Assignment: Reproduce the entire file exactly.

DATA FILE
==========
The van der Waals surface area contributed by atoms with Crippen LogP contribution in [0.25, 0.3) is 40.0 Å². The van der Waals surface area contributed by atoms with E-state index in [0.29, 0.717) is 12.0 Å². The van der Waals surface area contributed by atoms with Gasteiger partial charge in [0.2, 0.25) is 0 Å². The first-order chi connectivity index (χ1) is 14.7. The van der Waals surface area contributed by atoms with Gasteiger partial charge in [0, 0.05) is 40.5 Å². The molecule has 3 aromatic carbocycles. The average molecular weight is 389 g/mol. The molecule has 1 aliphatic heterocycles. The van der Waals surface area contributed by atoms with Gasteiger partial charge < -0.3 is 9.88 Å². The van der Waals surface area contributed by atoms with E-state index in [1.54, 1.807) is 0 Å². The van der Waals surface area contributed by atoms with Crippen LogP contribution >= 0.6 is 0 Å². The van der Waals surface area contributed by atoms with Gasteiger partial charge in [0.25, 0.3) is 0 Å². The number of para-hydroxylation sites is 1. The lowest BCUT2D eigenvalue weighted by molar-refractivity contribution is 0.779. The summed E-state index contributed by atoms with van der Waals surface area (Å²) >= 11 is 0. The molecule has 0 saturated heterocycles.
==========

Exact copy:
The van der Waals surface area contributed by atoms with Crippen LogP contribution in [0.25, 0.3) is 40.0 Å². The van der Waals surface area contributed by atoms with E-state index in [0.29, 0.717) is 12.0 Å². The van der Waals surface area contributed by atoms with Gasteiger partial charge in [0.2, 0.25) is 0 Å². The first-order chi connectivity index (χ1) is 14.7. The van der Waals surface area contributed by atoms with Gasteiger partial charge in [0, 0.05) is 40.5 Å². The molecule has 3 aromatic carbocycles. The average molecular weight is 389 g/mol. The molecule has 1 aliphatic heterocycles. The van der Waals surface area contributed by atoms with Gasteiger partial charge < -0.3 is 9.88 Å². The van der Waals surface area contributed by atoms with E-state index in [1.54, 1.807) is 0 Å². The van der Waals surface area contributed by atoms with Crippen LogP contribution >= 0.6 is 0 Å². The van der Waals surface area contributed by atoms with Gasteiger partial charge in [0.25, 0.3) is 0 Å². The number of para-hydroxylation sites is 1. The lowest BCUT2D eigenvalue weighted by molar-refractivity contribution is 0.779. The summed E-state index contributed by atoms with van der Waals surface area (Å²) >= 11 is 0. The molecule has 0 saturated heterocycles.